Welcome To EGL in Canada

EGL in Canada forms part of the EGL USA Group. The EGL USA Group comprises four North American laboratories: New York, Los Angeles, Vancouver and Toronto. We are firmly established as one of the world's premier independent group of gemological laboratories offering the fine jewelry trade and consumers reliable gemstone identification and professional grading and appraisal reports. You can read more about the history of the EGL USA Group here .

The EGL USA Group expertise and reputation are based on:

  • State-of-the-art technology
  • The largest variety of gemological services
  • The largest laser insciption service in the industry
  • Cutting-edge research
  • Internet accessible certificate verification and Account Status
  • Education for the jewellery trade and consumers

At EGL USA we have full service labs, unique in the industry, providing identification for rough and polished diamonds, colourless and coloured diamonds as well as coloured gems and pearls.

You are welcome to contact one of our branches with your gemological needs.


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Education Programs
Introduction to Diamond Grading
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How to Sell Diamonds with EGL Certificates
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Buying Better Quality Diamonds
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Member of Canadian Jewellers Association
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Informative Articles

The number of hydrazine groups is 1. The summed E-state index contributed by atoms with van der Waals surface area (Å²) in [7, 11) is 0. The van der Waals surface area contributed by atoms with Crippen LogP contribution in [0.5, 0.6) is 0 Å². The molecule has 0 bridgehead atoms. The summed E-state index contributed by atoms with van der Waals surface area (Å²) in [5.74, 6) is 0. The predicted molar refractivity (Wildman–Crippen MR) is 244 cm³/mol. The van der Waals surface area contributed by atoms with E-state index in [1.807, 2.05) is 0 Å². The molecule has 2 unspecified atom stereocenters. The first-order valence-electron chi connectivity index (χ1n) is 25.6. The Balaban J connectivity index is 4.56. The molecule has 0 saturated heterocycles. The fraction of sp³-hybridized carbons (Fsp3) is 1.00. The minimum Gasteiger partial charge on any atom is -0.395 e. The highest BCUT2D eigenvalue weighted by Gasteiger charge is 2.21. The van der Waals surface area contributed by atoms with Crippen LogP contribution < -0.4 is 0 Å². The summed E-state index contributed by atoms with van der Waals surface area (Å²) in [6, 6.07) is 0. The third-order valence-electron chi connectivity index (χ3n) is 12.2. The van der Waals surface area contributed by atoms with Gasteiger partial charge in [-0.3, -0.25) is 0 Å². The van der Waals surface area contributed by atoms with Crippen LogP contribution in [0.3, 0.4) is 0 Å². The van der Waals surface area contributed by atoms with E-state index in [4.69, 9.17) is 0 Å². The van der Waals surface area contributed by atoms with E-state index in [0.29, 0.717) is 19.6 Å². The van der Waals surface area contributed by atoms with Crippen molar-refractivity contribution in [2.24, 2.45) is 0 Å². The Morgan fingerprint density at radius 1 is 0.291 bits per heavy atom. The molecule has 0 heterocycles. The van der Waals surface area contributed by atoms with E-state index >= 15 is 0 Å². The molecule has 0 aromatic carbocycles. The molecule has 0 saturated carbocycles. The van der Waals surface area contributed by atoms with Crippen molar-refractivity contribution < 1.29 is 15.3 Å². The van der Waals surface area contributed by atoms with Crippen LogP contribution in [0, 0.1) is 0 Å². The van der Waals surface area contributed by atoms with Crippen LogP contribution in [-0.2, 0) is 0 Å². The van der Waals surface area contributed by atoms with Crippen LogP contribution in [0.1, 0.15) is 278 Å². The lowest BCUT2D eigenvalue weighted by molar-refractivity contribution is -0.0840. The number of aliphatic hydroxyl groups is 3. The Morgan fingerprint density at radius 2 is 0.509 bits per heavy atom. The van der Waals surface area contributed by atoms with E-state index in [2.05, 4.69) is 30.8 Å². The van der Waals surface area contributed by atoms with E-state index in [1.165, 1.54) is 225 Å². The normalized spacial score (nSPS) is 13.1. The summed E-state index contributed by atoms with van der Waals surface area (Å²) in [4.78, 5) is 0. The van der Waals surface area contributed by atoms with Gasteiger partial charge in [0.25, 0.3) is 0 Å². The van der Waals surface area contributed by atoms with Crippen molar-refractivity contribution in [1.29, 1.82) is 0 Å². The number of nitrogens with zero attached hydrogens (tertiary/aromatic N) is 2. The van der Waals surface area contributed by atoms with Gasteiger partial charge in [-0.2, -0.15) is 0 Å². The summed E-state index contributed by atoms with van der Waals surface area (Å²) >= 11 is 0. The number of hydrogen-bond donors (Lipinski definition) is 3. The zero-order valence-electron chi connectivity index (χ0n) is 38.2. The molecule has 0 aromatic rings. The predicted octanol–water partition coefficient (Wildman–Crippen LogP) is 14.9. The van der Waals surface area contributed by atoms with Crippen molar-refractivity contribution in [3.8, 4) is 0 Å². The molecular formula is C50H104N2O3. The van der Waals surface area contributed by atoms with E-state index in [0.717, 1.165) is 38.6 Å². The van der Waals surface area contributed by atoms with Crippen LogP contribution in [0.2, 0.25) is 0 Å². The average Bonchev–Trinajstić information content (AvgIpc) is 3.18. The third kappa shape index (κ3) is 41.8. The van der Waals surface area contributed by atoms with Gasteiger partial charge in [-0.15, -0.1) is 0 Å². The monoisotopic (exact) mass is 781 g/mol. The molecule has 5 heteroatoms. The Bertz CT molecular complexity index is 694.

Informative Articles
To keep you abreast of new discoveries in gemstone research, synthetics and treatments, we have listed a selection of informative articles written by experts in their field. Check this page regularly for updates.
"European Gemological Laboratory Defines SI3"
Adding the SI3 clarity grade to the grading system was the next logical step.
'The Scoop on synthetics'
Can we ID them? Should we grade them? Do we need them?
'Cultured Confusion'
Should a man-made diamond be called "synthetic", or "cultured" and who are the important players in this controversial addition to the diamond industry?
"A Gemological Study of A Collection of Chameleon Diamonds"
The rarity of chameleon diamonds and their interest for the connoisseur are due to their unusual ability to change color temporarily when heated to about 150C, or after prolonged storage in the dark.
"Interpreting Diamond Morphology" - Part I
A diamond's morphological features reflect conditions of diamond formation and represent a unique characteristic than can be used to identify details of the sources of diamonds.
"Interpreting Diamond Morphology" - Part II
Morphological features reflect conditions both during diamond formation and also after emplacement, especially where alluvials are concerned.